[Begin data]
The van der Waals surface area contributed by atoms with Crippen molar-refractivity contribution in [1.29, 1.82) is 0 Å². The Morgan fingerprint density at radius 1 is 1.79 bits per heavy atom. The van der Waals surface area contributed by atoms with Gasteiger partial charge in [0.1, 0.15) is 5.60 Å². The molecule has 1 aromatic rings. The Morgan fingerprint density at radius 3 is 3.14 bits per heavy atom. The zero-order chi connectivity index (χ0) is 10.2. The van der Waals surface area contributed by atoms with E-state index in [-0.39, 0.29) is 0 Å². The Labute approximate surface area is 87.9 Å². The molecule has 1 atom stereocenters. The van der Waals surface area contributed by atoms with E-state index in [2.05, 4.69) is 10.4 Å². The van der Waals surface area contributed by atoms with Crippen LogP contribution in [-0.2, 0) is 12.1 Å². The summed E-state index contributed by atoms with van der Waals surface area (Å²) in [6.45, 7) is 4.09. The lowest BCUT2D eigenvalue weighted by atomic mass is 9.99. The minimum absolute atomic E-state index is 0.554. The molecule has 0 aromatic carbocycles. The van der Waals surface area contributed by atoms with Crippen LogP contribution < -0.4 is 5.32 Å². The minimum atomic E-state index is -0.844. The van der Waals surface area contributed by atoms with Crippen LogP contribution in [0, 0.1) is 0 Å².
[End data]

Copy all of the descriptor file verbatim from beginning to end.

The van der Waals surface area contributed by atoms with Crippen molar-refractivity contribution in [1.29, 1.82) is 0 Å². The Morgan fingerprint density at radius 1 is 1.79 bits per heavy atom. The van der Waals surface area contributed by atoms with Gasteiger partial charge in [0.1, 0.15) is 5.60 Å². The molecule has 1 aromatic rings. The Morgan fingerprint density at radius 3 is 3.14 bits per heavy atom. The zero-order chi connectivity index (χ0) is 10.2. The van der Waals surface area contributed by atoms with E-state index in [-0.39, 0.29) is 0 Å². The Labute approximate surface area is 87.9 Å². The molecule has 1 atom stereocenters. The van der Waals surface area contributed by atoms with E-state index in [2.05, 4.69) is 10.4 Å². The van der Waals surface area contributed by atoms with Crippen LogP contribution in [-0.2, 0) is 12.1 Å². The summed E-state index contributed by atoms with van der Waals surface area (Å²) in [6.45, 7) is 4.09. The lowest BCUT2D eigenvalue weighted by atomic mass is 9.99. The minimum absolute atomic E-state index is 0.554. The molecule has 0 aromatic carbocycles. The van der Waals surface area contributed by atoms with Crippen LogP contribution < -0.4 is 5.32 Å². The minimum atomic E-state index is -0.844. The van der Waals surface area contributed by atoms with Crippen LogP contribution in [0, 0.1) is 0 Å².